Why do we need dietary fiber?

Dietary fiber is an essential component of a healthful diet, with research linking a high fiber diet with reduced risks of many health conditions, including cardiovascular disease, type 2 diabetes, and certain cancers.



Dietary fiber is an essential component of a healthful diet, with research linking a high fiber diet with reduced risks of many health conditions, including cardiovascular disease, type 2 diabetes, and certain cancers. Fiber is also important for keeping the gut healthy.

Most people in America do not meet their adequate daily requirement of fiber. People can increase this measure by eating more high fiber foods, fruits and vegetables with the skins on, or by taking fiber supplements if this is not possible.

Dietary fiber, also known as roughage, is the indigestible part of plant foods. Fiber has a host of health benefits, including reducing the risk of heart disease and type 2 diabetes.

Fiber is mostly in vegetables, fruits, whole grains, and legumes. There are two types of fiber — soluble and insoluble — and both play important roles in health:

  • Insoluble fiber does not dissolve in water and adds bulk to the stool, preventing constipation.
  • Soluble fiber absorbs water, forming a gel-like substance in the digestive system. Soluble fiber may help lower cholesterol levels and help regulate blood sugar levels.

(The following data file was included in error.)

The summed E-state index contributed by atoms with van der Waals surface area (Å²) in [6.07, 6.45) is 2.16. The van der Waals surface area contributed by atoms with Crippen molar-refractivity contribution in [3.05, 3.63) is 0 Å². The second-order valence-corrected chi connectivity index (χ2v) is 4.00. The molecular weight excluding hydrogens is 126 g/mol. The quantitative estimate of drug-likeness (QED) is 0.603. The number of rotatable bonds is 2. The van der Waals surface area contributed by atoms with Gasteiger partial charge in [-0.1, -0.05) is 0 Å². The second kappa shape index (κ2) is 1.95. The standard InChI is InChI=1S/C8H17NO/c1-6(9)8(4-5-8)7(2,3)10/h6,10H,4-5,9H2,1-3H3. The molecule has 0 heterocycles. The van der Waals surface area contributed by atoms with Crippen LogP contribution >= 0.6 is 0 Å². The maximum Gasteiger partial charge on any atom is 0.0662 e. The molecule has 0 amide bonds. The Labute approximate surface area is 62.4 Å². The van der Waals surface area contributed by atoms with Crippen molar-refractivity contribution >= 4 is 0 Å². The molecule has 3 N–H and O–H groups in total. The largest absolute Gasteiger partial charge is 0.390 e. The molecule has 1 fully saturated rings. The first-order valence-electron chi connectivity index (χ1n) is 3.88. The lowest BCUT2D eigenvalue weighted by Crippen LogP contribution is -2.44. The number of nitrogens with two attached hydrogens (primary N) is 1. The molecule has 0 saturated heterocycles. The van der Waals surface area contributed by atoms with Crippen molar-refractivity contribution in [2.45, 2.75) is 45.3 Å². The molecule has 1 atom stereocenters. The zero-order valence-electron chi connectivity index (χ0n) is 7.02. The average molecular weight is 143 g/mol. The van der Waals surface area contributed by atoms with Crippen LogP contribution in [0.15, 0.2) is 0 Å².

This article looks at the different types of fiber, why they are important, and suggests some healthful fiber-rich foods.

Benefits of eating fiber

Oats, fruit, and nuts are all good sources of soluble fiber.

Dietary fiber is an essential part of a healthful diet. It is crucial for keeping the gut healthy and reducing the risk of chronic health conditions.

Most people in the United States do not get enough fiber from their diets. According to some estimates, only 5% of the population meet the adequate intake recommendations. This means that most people in the U.S. could get health benefits from increasing their daily fiber intake.

Eating fiber has many health benefits:

Protection against heart disease

Several studies over the past several decades have examined dietary fiber’s effect on heart health, including preventing cardiovascular disease and reducing blood pressure.

A 2017 review of studiesTrusted Source found that people eating high fiber diets had significantly reduced risk of cardiovascular disease and lower mortality from these conditions.

The authors say that these heart protective effects could be because fiber reduces total cholesterol and low-density lipoprotein (LDL) cholesterol, also called ‘bad cholesterol,’ which is a major risk for heart conditions.

Better gut health

Fiber is important for keeping the gut healthy. Eating enough fiber can prevent or relieve constipation, helping waste to move smoothly through the body. It also encourages healthy gut microbiota.